It was not lost on me that my old Mobile, Alabama radio pal Charlie Ocean died on the
birthday of another old Mobile radio friend, Scott O’Brien, who also recently passed
away. I suspect that they had a celebratory cocktail, headphones on, in some studio in a far off place on Wednesday. I hope that their old media friends in Mobile did, as well.
Scott (whose real name was Scott Griffith) and I met in 1980 working on a fundraising
event called Gridiron. I had just moved to Mobile and worked for a competing (and I use that term loosely) station, WMOB AM. Scott was a force on “G-100,” WKRG’s FM adult contemporary station. He couldn’t have been friendlier to a guy from Mississippi who was not only learning about Mobile but still learning the ropes in radio, as well. When I went to work with Scott at WKRG a couple of years later, he was just as friendly and a great guy to be in the trenches with in any broadcast situation.
Gridiron brought a lot of journalists, media people and “civilians” together to spoof
politicians and raise money. A character Scott played was Fob James, during his first term as Alabama’s governor. As James prepared to leave office (that time), I wrote a parody of Bob Hope’s Thanks for the Memory that Scott delivered beautifully. Scott had a great singing voice and it amazed me, years later, when I called in from Nashville to help celebrate his 30 years on the air in Mobile, that Scott remembered every word to the parody and sang them all on the air on the Uncle Henry show, where the tribute was being
He loved to sing and sometimes, Scott would harmonize with me. For years, I kept an old piece of G-100 letterhead bearing the words of Bob Dylan’s Don’t Think Twice, It’s Alright. Scott banged out the lyrics to the entire song on a manual radio station typewriter for me after we had sung the song and I only knew a couple of verses. We always sang the whole song after that.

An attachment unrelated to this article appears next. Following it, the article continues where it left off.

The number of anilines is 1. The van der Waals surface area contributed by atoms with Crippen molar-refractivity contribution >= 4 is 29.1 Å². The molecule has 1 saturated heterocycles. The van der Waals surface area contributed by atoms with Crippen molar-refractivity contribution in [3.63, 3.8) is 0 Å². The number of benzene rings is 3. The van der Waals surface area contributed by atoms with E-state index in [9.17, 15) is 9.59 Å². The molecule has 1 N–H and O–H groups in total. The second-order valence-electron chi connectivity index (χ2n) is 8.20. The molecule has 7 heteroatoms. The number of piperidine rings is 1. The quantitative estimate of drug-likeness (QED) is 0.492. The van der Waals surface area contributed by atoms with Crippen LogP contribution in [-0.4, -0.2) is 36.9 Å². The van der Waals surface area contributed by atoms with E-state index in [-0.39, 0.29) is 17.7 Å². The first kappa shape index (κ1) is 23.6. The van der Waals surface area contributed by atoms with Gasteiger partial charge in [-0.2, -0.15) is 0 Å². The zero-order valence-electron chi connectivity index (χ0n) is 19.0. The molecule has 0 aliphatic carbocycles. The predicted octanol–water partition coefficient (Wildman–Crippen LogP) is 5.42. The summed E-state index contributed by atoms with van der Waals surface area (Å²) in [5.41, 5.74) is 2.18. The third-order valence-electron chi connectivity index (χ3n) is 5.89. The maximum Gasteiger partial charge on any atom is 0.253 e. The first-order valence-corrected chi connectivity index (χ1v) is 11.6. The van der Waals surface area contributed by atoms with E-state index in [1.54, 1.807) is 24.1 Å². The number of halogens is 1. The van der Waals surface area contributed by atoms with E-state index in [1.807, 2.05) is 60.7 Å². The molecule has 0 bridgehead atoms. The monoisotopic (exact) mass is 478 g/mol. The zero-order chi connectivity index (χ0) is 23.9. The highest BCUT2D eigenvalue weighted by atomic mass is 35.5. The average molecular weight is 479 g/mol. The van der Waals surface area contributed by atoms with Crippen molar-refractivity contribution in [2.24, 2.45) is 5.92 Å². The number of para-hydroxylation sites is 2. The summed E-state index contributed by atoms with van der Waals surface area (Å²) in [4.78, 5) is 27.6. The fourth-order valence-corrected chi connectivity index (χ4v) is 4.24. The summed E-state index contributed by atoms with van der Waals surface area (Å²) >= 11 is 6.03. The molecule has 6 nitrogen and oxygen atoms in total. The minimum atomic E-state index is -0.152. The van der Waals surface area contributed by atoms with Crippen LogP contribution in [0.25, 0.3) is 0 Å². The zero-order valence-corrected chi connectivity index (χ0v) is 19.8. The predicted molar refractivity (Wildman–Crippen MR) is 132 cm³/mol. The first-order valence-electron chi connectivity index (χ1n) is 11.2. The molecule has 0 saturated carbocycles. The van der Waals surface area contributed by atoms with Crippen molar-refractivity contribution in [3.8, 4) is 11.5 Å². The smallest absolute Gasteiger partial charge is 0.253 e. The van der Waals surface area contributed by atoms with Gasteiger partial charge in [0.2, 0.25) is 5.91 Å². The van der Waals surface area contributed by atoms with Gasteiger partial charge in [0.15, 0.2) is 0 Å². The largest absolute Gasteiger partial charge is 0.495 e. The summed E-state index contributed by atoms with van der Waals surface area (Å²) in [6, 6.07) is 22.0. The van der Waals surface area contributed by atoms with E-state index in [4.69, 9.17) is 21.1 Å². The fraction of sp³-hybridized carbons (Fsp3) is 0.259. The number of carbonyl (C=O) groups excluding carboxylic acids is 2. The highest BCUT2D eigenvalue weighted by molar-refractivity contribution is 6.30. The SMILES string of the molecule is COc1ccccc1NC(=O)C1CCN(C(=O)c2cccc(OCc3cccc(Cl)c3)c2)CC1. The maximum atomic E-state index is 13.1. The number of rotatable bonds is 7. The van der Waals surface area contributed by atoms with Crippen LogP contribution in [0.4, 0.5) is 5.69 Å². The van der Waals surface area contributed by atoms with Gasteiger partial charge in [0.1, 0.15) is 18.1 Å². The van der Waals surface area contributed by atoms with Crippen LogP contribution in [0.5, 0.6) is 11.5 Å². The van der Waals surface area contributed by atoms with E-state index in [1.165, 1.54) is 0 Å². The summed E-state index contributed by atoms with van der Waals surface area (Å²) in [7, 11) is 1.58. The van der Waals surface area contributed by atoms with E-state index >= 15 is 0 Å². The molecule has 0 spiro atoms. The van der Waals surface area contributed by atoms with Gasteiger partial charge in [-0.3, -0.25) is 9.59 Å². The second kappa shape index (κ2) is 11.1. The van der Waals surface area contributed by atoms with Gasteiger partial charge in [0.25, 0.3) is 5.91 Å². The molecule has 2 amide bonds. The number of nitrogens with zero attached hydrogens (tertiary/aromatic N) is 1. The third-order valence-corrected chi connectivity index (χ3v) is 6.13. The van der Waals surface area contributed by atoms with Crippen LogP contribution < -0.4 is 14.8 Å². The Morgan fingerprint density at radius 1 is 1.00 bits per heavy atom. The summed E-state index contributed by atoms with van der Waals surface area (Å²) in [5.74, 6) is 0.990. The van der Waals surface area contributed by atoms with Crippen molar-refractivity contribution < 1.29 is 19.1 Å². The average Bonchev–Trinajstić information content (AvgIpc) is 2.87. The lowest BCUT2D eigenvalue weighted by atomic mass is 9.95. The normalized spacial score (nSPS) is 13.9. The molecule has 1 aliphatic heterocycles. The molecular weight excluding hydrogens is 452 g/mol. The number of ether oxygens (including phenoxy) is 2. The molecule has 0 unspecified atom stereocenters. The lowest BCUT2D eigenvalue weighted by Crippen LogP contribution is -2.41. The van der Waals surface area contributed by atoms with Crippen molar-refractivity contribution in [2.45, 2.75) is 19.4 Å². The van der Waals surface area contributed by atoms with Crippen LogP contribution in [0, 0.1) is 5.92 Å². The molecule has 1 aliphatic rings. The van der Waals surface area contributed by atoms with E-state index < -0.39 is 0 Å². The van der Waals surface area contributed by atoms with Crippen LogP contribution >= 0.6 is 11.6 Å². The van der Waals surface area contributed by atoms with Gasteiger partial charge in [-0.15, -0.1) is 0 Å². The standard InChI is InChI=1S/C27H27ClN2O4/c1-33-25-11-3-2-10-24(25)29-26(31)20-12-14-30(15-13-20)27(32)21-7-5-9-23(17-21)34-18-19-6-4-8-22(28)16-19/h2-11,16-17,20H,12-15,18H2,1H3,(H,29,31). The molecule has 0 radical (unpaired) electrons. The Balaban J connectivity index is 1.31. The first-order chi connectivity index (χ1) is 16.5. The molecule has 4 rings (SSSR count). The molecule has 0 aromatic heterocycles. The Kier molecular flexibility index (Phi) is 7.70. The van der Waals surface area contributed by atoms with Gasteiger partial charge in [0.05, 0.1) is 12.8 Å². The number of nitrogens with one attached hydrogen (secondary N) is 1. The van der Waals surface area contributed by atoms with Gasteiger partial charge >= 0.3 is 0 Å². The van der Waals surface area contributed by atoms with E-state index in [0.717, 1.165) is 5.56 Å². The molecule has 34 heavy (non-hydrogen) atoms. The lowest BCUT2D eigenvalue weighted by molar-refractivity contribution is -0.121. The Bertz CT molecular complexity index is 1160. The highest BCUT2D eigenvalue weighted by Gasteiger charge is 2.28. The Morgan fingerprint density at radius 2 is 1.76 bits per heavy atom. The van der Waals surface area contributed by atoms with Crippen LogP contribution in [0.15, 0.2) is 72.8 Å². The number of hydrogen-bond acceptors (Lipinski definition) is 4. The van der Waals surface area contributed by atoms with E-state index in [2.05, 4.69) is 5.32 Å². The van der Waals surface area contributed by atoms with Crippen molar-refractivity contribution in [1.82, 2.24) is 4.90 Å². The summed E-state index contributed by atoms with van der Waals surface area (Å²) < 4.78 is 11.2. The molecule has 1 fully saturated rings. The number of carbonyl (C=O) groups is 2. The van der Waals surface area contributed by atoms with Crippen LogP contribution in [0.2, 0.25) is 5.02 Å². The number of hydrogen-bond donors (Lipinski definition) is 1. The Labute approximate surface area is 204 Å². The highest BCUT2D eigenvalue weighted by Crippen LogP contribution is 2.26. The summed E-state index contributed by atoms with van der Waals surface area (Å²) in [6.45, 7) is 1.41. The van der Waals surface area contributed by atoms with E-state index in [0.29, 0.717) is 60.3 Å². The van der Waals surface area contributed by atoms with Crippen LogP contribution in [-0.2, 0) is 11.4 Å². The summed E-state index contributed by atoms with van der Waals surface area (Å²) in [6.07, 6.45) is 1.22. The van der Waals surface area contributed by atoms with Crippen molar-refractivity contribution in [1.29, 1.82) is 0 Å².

Just this April, it was a great pleasure to reconnect with Charlie Ocean (Robert Murphy), as I was getting ready to play the Bluegill Restaurant on Mobile Bay. I had sent him of one of my CDs and asked if he could stop by the show. He told me that he loved my song “The Gail,” written about my wife, because he had a “Gail” in his life, too. Charlie remembered me (and my ego) well when he quoted Kris Kristofferson in his admiration for my song.
Charlie Ocean was the afternoon announcer on G-100 and I did the news during his drive
time shift. He often got me in on his hilarious bits, including calling a foreign country on the air without permission from the station. A half-used matchbook from a hotel in Palau, New Guinea had come into his possession and he just had to call the desk clerk. To
listeners, the humor was in Charlie’s conversation with the unsuspecting clerk who had never heard of Mobile, Alabama and wondered if we were some kind of international
law enforcement officers. To us, the humor was in the anticipation of the look on the station manager’s face when the next phone bill would arrive. Amazingly, it was a couple of years later that we both got fired, and although the expense of that phone call was not mentioned specifically, I’m sure the dollar signs had made a lasting impression on the
management when they decided our services were no longer needed.
Our role models were the then up and coming David Letterman and Bob and Doug Mackenzie, the irreverent Canadian comedy team of the early 80s. We often imitated Bob and Doug (who were Rick Moranis & Dave Thomas in real life), calling each other “Hoser” and tossing in the Canadian, “eh,” on the air. Another on-air bit Charlie did to illustrate a common Mobile frustration was to set up a joke by telling me the first part on the air, then giving drivers time to get into the Bankhead Tunnel where there was no radio reception, before delivering the punch line. He would tell listeners not going through the tunnel that the punch line was “just for them.”
Charlie, like Scott, encouraged my music and he somehow obtained a multi-track audio mixing board and decided to help me record. After hours and without permission (is that a theme here?), Charlie decided he was going to produce what he thought would be my first hit record. He loaded the mixing board up into the G-100 production room and with a myriad of wires and cords, connected the thing up to where I could play and sing on multiple tracks utilizing the station’s tape, microphones and other equipment. I still have the tape of the song I sang, Jimmy Buffett’s A Pirate Looks at Forty, and on the box label, Charlie wrote “C. Ocean- Producer.”
So to Charlie, “See ya, Hoser.” And to Scott, I’ll send the words with which he always ended his show, “Feed the Birds.”
Text and photos copyright 2011 Les Kerr.
Learn More about Les at www.leskerr.com